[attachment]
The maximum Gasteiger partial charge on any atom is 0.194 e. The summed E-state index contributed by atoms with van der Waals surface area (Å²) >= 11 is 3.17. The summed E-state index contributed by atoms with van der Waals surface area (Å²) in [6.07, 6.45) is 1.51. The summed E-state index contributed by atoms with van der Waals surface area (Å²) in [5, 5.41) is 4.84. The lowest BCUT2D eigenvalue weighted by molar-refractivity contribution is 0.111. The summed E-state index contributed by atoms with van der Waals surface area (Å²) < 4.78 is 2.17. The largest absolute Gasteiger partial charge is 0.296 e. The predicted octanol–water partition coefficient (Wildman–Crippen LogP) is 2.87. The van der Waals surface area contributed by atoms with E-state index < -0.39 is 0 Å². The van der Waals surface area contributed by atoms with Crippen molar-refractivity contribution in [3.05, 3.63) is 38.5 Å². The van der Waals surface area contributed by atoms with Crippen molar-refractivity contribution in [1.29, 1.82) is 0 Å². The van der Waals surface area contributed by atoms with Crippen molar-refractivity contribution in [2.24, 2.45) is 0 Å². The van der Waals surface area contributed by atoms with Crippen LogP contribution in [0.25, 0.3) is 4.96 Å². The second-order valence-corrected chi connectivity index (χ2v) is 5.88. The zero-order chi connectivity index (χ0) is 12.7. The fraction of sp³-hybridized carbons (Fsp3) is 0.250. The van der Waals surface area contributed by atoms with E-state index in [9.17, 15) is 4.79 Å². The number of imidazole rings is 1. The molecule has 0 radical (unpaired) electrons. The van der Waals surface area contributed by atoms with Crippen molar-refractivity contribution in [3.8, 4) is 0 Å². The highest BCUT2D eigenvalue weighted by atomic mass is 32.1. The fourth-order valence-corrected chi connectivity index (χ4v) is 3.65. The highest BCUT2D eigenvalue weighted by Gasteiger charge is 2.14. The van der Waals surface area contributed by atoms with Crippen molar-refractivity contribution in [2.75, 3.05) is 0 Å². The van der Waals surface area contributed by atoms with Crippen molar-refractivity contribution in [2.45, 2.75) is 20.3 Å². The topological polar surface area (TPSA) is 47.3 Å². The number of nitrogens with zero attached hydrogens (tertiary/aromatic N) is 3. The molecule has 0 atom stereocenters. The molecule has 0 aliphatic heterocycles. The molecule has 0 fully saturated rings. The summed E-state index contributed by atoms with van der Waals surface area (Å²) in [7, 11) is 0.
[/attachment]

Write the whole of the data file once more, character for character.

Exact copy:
The maximum Gasteiger partial charge on any atom is 0.194 e. The summed E-state index contributed by atoms with van der Waals surface area (Å²) >= 11 is 3.17. The summed E-state index contributed by atoms with van der Waals surface area (Å²) in [6.07, 6.45) is 1.51. The summed E-state index contributed by atoms with van der Waals surface area (Å²) in [5, 5.41) is 4.84. The lowest BCUT2D eigenvalue weighted by molar-refractivity contribution is 0.111. The summed E-state index contributed by atoms with van der Waals surface area (Å²) < 4.78 is 2.17. The largest absolute Gasteiger partial charge is 0.296 e. The predicted octanol–water partition coefficient (Wildman–Crippen LogP) is 2.87. The van der Waals surface area contributed by atoms with E-state index < -0.39 is 0 Å². The van der Waals surface area contributed by atoms with Crippen molar-refractivity contribution in [3.05, 3.63) is 38.5 Å². The van der Waals surface area contributed by atoms with Crippen molar-refractivity contribution in [1.29, 1.82) is 0 Å². The van der Waals surface area contributed by atoms with Crippen molar-refractivity contribution in [2.24, 2.45) is 0 Å². The van der Waals surface area contributed by atoms with Crippen LogP contribution in [0.25, 0.3) is 4.96 Å². The second-order valence-corrected chi connectivity index (χ2v) is 5.88. The zero-order chi connectivity index (χ0) is 12.7. The fraction of sp³-hybridized carbons (Fsp3) is 0.250. The van der Waals surface area contributed by atoms with E-state index in [9.17, 15) is 4.79 Å². The number of imidazole rings is 1. The molecule has 0 radical (unpaired) electrons. The van der Waals surface area contributed by atoms with Crippen molar-refractivity contribution in [3.8, 4) is 0 Å². The highest BCUT2D eigenvalue weighted by atomic mass is 32.1. The fourth-order valence-corrected chi connectivity index (χ4v) is 3.65. The highest BCUT2D eigenvalue weighted by Gasteiger charge is 2.14. The van der Waals surface area contributed by atoms with Crippen molar-refractivity contribution in [2.75, 3.05) is 0 Å². The van der Waals surface area contributed by atoms with Crippen molar-refractivity contribution in [2.45, 2.75) is 20.3 Å². The topological polar surface area (TPSA) is 47.3 Å². The number of nitrogens with zero attached hydrogens (tertiary/aromatic N) is 3. The molecule has 0 atom stereocenters. The molecule has 0 aliphatic heterocycles. The molecule has 0 fully saturated rings. The summed E-state index contributed by atoms with van der Waals surface area (Å²) in [7, 11) is 0.